What is this book about?

very good.


New York Cocktails

By Amanda Schuster,

Book cover of New York Cocktails: An Elegant Collection of Over 100 Recipes Inspired by the Big Apple

Last but certainly not least, Amanda Schuster’s recipe collection spends more time weaving a fantastic fabric of anecdotes and origin stories about a range of famous and infamous mixed drinks made in Manhattan. From familiar concoctions such as the Cosmopolitan’s New York origin stories and the eponymous Manhattan to more contemporary classics such as the Penicillin and the Purple Rain, readers will find inspiration in mixing and conversing about the drinks and the people who mixed them in the city that never sleeps.

New York Cocktails

By Amanda Schuster,

Why should I read it?

1 author picked New York Cocktails as one of their favorite books, and they share why you should read it.

What is this book about?

"Covers drinking in New York from every angle...New York Cocktails by Amanda Schuster is a story of the cocktail told through the city."-Florence Fabricant, The New York Times

Far more than just a recipe book, New York Cocktails features signature creations (along with new variations of the classic Manhattan and Negroni), tips, and techniques by the best mixologists in the Big Apple, along with their personal profiles.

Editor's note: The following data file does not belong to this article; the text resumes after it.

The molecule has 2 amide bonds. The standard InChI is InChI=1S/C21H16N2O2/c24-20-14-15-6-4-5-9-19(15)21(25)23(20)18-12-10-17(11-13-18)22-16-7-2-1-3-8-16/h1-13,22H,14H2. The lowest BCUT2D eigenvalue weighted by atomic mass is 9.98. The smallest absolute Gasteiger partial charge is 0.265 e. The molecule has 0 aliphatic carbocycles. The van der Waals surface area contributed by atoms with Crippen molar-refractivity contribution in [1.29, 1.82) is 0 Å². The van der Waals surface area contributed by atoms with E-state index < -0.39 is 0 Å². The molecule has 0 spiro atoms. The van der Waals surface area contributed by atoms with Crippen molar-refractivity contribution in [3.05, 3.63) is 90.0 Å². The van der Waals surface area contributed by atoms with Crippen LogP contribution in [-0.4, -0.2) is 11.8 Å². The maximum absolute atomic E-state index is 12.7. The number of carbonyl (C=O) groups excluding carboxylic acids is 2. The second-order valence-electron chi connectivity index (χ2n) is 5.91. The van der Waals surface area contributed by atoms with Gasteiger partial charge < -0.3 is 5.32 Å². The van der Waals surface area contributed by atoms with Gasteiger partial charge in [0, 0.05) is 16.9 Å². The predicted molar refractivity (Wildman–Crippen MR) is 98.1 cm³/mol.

From the classic Martini, to the Hanky Panky of the 1920s, to the Penicillin, you will be mesmerized by the characters and history of the New York City cocktail. New York Cocktails features…


The City Shaped

By Spiro Kostof,

Book cover of The City Shaped: Urban Patterns and Meanings Through History

We can understand cities not only through their societies, their experience, and their history, but also by studying their physical form. Spiro Kostof describes how cities across the world have distinct yet still interrelated patterns of streets, blocks, plots, and buildings. Rather than taking a chronological approach, Kostof illustrates the form of cities through time and space through four main types of urban form, from organic shapes and grids to diagrams and grand interventions. If you look at your own city, you will likely find a combination of all of the above! This is one of the first books on cities I bought as a teenager, and it really inspired me to study and improve the form of our urban environments.

The City Shaped

By Spiro Kostof,

Why should I read it?

1 author picked The City Shaped as one of their favorite books, and they share why you should read it.

What is this book about?

Spanning the ages and the globe, Spiro Kostof explores the city as a "repository of cultural meaning" and an embodiment of the community it shelters. Widely used by both architects and students of architecture, The City Shaped won the AIA's prestigious book award in Architecture and Urbanism. With hundreds of photographs and drawings that illustrate Professor Kostof's innovative ideas, this has become one of the most important works on urbanization.


The Dead Ladies Project

By Jessa Crispin,

Book cover of The Dead Ladies Project: Exiles, Expats, and Ex-Countries

The Dead Ladies Project follows Crispin’s inner and outer journey across Europe following her suicide attempt. As a way of trying to make sense of her own fragile condition, Crispin researches the lives of other artists who also fled abroad in order to find themselves. 

I first read The Dead Ladies Project while researching my own hybrid memoir. It was a revelation and an inspiration, this elegant weaving of Crispin’s personal story with the stories of those she imagines traveled a similar path as herself, both geographically and emotionally.